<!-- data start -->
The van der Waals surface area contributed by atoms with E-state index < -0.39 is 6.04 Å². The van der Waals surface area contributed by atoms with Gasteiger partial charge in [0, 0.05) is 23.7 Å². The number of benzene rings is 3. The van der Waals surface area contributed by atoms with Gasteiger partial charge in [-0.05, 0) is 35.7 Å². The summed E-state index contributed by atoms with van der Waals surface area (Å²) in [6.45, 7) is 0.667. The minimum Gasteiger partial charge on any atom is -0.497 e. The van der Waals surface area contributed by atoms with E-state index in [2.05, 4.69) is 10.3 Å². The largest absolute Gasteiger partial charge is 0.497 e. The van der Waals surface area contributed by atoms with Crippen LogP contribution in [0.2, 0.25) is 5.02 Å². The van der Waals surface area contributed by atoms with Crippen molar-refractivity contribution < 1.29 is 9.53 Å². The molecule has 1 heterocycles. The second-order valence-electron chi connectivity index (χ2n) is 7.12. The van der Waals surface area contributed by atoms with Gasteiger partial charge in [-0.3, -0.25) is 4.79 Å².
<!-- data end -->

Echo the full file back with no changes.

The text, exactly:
The van der Waals surface area contributed by atoms with E-state index < -0.39 is 6.04 Å². The van der Waals surface area contributed by atoms with Gasteiger partial charge in [0, 0.05) is 23.7 Å². The number of benzene rings is 3. The van der Waals surface area contributed by atoms with Gasteiger partial charge in [-0.05, 0) is 35.7 Å². The summed E-state index contributed by atoms with van der Waals surface area (Å²) in [6.45, 7) is 0.667. The minimum Gasteiger partial charge on any atom is -0.497 e. The van der Waals surface area contributed by atoms with E-state index in [2.05, 4.69) is 10.3 Å². The largest absolute Gasteiger partial charge is 0.497 e. The van der Waals surface area contributed by atoms with Crippen LogP contribution in [0.2, 0.25) is 5.02 Å². The van der Waals surface area contributed by atoms with Crippen molar-refractivity contribution < 1.29 is 9.53 Å². The molecule has 1 heterocycles. The second-order valence-electron chi connectivity index (χ2n) is 7.12. The van der Waals surface area contributed by atoms with Gasteiger partial charge in [-0.3, -0.25) is 4.79 Å².